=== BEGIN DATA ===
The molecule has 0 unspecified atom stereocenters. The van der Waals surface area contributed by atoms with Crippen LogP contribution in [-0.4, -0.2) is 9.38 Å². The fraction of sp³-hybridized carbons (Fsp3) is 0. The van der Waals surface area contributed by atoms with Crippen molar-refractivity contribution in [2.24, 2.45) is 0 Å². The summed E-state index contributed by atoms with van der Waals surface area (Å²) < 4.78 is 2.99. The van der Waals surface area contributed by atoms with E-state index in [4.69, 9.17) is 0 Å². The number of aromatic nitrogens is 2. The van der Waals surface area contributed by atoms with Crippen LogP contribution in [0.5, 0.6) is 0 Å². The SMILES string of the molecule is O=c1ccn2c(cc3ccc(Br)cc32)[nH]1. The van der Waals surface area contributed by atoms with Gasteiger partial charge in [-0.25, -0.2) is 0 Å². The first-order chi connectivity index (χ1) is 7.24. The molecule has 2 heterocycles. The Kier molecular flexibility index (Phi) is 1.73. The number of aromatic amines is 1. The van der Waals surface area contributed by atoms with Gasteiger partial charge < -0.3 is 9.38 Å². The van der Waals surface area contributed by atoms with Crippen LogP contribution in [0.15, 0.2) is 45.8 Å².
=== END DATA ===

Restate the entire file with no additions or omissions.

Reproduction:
The molecule has 0 unspecified atom stereocenters. The van der Waals surface area contributed by atoms with Crippen LogP contribution in [-0.4, -0.2) is 9.38 Å². The fraction of sp³-hybridized carbons (Fsp3) is 0. The van der Waals surface area contributed by atoms with Crippen molar-refractivity contribution in [2.24, 2.45) is 0 Å². The summed E-state index contributed by atoms with van der Waals surface area (Å²) < 4.78 is 2.99. The van der Waals surface area contributed by atoms with E-state index in [4.69, 9.17) is 0 Å². The number of aromatic nitrogens is 2. The van der Waals surface area contributed by atoms with Crippen LogP contribution in [0.5, 0.6) is 0 Å². The SMILES string of the molecule is O=c1ccn2c(cc3ccc(Br)cc32)[nH]1. The van der Waals surface area contributed by atoms with Gasteiger partial charge in [-0.25, -0.2) is 0 Å². The first-order chi connectivity index (χ1) is 7.24. The molecule has 2 heterocycles. The Kier molecular flexibility index (Phi) is 1.73. The number of aromatic amines is 1. The van der Waals surface area contributed by atoms with Gasteiger partial charge < -0.3 is 9.38 Å². The van der Waals surface area contributed by atoms with Crippen LogP contribution in [0.15, 0.2) is 45.8 Å².